Does being fat help with grappling?


Nov 10, 2012
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Would being fat help you in grappling? I know if you are 400 lbs and end up on bottom there isn't much hope, but would it help your takedown and top game? That one pic of fatlardo gracie seems like fat could help you. I know royce gracie sub'd akebono taro but that dude had no bjj training probably, and if he did he wasn't a black belt. But if you were the same belt as a person smaller than you and you were very fat, would it help you as long as you end up on top? (Which you most likely will because they wouldn't be able to take you down),r:1,s:0,i:94&tx=184&ty=50

Link above shows a very fat BJJ competitor (purple belt) smothering a smaller man. its fatlardo gracie
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I think being a lard-arse makes it harder for you to develop heavy hips. You're already heavy as fudge, so there's no need for it to develop which usually means it won't or at least not for a very long time, I could also see the technicality of your top control not developing in other ways than just staying heavy ("necessity is the mother of invention", seems a somewhat fitting quote). Same with your escapes from mount and guard-breaking if your gut is stopping people from maintaining a tight mount/closing guard. So if you lose the blubber you might find that you have some major holes to fill in your game.
With learning the art of grappling? No, probably not.
Looked helpful here...
It certainly won't help your hip movement, your cardio, or your explosivity. It will help your knee on belly, though.
The only fat guys I know who are any good at grappling are the ones who wrestled in school.
When you are on top, it makes it easier to control people based solely the weight. It makes it harder to move you.

Other than that, having been fat, I can tell you no other advantages. The detriments that come with it far outweigh the singular benefit of being heavier.
depends on how fat you are. if your fat can absorb any hip movement, sure it would help.

i am thinking of akira.
Fatlardo Gracie is a legend, I hope we make folk songs about him in a couple of decades.
It certainly helps in +100/+78kg judo. That is until you meet some genetic freak like Riner who weighs the same 300lb as you except it's all toned, firm... [edited for excessive homoeroticism] ...muscle.
It certainly helps in +100/+78kg judo. That is until you meet some genetic freak like Riner who weighs the same 300lb as you except it's all toned, firm... [edited for excessive homoeroticism] ...muscle.

LOL. That's the funniest thing I read all day.
In my personal experience a guy that can combine good technique with being very heavy can be very good guard passers and hard to escape their side control and sweep them.

Its particularly annoying when their bellies fill up that space that could exist between your forearm and their hip.

I find fat peopl harder to deal with than people who are heavy but have trim bodies.
It's a double-edged sword. As much as it can help, it also hurts just as much or more. I have a teammate that is pretty heavyset (5'6", 265-280ish), and he does have some advantages. It's hard to maintain mount, it's difficult to secure a RNC if he even slightly tries to tuck his chin, his side control pressure (once he learned to apply it properly) is just ungodly, it's very difficult to bridge on him, he can bulldoze you flat practically at will, the way his weight is distributed makes it very difficult to roll him even if his hips are high, the way his body just conforms to you makes it hard to slip a hand between your chests (even if you bounce), his body also has a way of clearing your frame when he settles in side or north south. His sprawl is the stuff of nightmares. If a guy knows what he's doing, it's definitely something that can be used as an advantage.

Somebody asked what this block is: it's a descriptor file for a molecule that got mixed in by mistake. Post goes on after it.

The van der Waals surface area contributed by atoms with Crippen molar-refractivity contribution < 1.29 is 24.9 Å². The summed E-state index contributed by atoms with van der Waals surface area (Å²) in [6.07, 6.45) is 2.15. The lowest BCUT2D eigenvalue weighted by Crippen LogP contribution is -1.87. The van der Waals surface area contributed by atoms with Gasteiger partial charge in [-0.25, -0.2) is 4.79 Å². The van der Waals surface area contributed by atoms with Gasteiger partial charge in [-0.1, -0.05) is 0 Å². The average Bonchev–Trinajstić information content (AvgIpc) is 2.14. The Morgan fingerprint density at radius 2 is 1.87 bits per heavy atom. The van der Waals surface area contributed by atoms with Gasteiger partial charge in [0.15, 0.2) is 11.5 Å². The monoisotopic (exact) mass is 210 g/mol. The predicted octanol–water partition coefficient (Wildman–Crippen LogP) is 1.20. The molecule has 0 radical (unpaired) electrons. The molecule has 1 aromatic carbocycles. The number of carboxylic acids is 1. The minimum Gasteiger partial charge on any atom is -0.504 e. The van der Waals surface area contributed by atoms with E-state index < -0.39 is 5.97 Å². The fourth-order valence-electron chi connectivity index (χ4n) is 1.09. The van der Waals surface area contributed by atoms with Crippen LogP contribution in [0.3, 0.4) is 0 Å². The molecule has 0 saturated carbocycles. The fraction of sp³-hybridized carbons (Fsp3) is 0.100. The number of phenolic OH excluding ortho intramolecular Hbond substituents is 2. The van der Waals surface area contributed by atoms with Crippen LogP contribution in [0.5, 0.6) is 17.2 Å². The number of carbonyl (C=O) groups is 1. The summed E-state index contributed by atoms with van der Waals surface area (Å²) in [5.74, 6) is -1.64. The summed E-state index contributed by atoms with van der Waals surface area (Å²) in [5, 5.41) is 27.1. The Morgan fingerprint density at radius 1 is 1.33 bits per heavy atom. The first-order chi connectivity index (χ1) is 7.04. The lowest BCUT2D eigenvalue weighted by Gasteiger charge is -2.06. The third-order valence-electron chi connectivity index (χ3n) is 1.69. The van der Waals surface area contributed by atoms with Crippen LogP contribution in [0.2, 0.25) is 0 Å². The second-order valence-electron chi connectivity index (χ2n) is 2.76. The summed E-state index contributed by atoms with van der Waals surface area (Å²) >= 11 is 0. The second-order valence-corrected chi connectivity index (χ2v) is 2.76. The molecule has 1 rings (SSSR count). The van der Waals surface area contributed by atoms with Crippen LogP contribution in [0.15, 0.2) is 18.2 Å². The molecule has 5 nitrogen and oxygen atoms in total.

However, it also has some serious drawbacks. It makes it hard to create enough space. It limits his effectiveness in open guard. His back mount is easy to escape (he has relatively short legs). He's very flexible and agile for a guy his size, but he could be even moreso if he lost some weight. Speed is an issue (he's got to go pretty hard in scrambles). Cardio is an issue (though he can roll an awful long time). I feel like his closed guard options are very limited (again, his short legs), as I don't think he does a lot of triangle/armbar/omoplata from guard compared to Americana/kimura/chokes from side/half/mount. His guard pass game is limited to more of the high pressure passes. His takedowns are limited. I also know he has difficulty getting partners, and he has to be pretty careful not to hurt people.

The guy in question is a dedicated teammate, and spends all of his free time learning about technique. He's like a walking encyclopedia. The dude is and engineer with like a Good Will Hunting type mind, so the mental part of his game is a much bigger part of his success than his weight.
helped against me... i slipped, and the guy got on top of me, he was prob 100 lbs heavier than me, and i couldnt breath so i tapped lol.
A fat guy doesn't need to sweep you, they can just turtle and use their amazing girth as the greatest back defense ever as they stand back up. Then once back on the feet, they merely need to get grips and fall forward for the takedown.
Being heavier than your opponent is an advantage. Being fat, not so much. If you weigh the same, it is a definite disadvantage to have more of that weight come from excess body fat.
Being fat sucks no matter what you do. Especially in sports man.